How to use Adobe Distiller to create reasonably-sized PDFs

Holding iPad

A few weeks ago, I was at my local gaming convention (TotalCon, if you’re in New England, is a great convention). For the Dungeons and Dragons games I was playing, I was using my iPad to manage my character with a combination of i4e and a PDF in GoodReader.

The problem I encountered was the PDF from the Wizards Insider site was about 20 MB. In GoodReader, I had a lot of slow scrolling as I waited for pages to refresh. I noticed someone else at the table using the same setup, but his PDFs loaded a lot faster. So, I asked him how he did it.

“I save it as a PostScript file and use Distiller to create the PDF,” he replied.

Since I have a Creative Cloud subscription, I decided to give it a try.

Using Distiller

If you have Distiller installed (it installs as part of the Acrobat Pro install, not a separate install), this is pretty much a one-step operation. Have the document you want to create a PDF of and open Print. Instead of choosing “Save as a PDF,” choose “Save as Adobe PDF.” An Automator workflow (the workflow is crated as part of the Distiller install) handles all the heavy lifting; all you’ll have to do is set your Distiller settings and choose where to save the file. About 2-3 minutes later, the PDF is done cooking.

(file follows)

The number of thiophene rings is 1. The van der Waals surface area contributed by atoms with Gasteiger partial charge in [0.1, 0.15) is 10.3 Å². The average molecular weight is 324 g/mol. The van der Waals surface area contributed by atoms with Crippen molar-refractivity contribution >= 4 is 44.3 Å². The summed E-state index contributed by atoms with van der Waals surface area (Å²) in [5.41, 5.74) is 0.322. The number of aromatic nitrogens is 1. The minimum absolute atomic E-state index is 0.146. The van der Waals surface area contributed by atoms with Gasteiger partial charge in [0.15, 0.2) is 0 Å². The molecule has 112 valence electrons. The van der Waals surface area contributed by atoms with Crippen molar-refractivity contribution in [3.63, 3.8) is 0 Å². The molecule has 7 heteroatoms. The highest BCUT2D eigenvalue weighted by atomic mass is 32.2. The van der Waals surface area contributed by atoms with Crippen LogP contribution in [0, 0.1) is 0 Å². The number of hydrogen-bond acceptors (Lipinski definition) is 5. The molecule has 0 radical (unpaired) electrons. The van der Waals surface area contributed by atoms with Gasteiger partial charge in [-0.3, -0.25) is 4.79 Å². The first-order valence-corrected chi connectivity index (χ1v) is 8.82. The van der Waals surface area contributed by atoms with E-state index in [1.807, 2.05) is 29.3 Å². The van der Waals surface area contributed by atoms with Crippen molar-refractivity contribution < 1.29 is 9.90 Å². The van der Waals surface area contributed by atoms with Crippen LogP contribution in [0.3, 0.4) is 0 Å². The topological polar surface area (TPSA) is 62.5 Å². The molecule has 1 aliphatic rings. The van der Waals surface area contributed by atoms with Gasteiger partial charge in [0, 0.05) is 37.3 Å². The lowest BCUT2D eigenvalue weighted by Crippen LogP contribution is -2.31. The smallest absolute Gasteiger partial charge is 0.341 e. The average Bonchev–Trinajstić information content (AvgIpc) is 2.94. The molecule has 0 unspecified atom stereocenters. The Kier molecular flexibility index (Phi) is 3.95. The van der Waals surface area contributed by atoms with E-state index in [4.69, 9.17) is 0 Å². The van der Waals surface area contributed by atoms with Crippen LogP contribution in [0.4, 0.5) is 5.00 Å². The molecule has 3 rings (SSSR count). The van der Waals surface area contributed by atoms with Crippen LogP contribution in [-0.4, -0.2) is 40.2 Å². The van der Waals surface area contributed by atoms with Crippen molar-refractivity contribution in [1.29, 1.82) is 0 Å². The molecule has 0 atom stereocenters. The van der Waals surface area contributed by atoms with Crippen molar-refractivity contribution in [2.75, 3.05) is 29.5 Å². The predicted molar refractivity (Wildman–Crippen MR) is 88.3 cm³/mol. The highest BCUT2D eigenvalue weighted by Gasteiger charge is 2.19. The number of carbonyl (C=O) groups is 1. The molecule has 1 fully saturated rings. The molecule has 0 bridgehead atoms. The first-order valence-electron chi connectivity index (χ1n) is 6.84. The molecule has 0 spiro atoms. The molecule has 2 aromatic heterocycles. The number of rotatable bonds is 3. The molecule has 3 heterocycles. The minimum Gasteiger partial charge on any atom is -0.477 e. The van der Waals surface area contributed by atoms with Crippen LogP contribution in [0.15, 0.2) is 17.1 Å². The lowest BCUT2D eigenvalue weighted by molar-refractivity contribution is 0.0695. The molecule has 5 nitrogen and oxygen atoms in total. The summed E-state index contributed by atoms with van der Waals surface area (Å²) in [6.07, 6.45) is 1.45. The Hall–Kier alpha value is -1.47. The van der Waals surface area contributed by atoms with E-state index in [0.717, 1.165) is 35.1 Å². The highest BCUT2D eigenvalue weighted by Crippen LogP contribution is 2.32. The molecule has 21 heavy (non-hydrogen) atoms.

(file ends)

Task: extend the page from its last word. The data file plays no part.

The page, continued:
I was amazed at the file difference. My 21 MB PDF was now 2.1 MB. GoodReader handled this with no scrolling lag. I then did another experiment that would have normally created a 300 MB PDF. The Distiller trick yielded a 21 MB PDF. My general math tells me that using Distiller to create a PDF moves the decimal point for the file size one place to the left (a 21 MB file usually created as a Save to PDF became a 2.1mb PDF in Distiller).

How I will use this

Aside from creating smaller-sized PDFs for my gaming convention, my day job requires me to create a lot of PDFs for circulation. Our email quota is only 100 MB, so every little bit I save is good. Even saving a megabyte will help someone’s email quota. I also create a lot of sheet music, and again, smaller PDFs are more manageable — especially if I’m going to be reading it on my iPad.

Some of the PDFs I create are screenshots from my iPad. If Guitar World has a song I want to learn, I’ll take screenshots of the score, combine them in Preview on my Mac, and then create a PDF from there (taking screenshots of an entire issue as a test is how I created the 120MB PDF). Distiller will really cut down on the file sizes.

It’s not cheap. The per-app Creative Cloud pricing is $19.99 per month. I create about 3-4 PDFs a week on a slow week, so this is worth it. It’s definitely something I will be using going forward.

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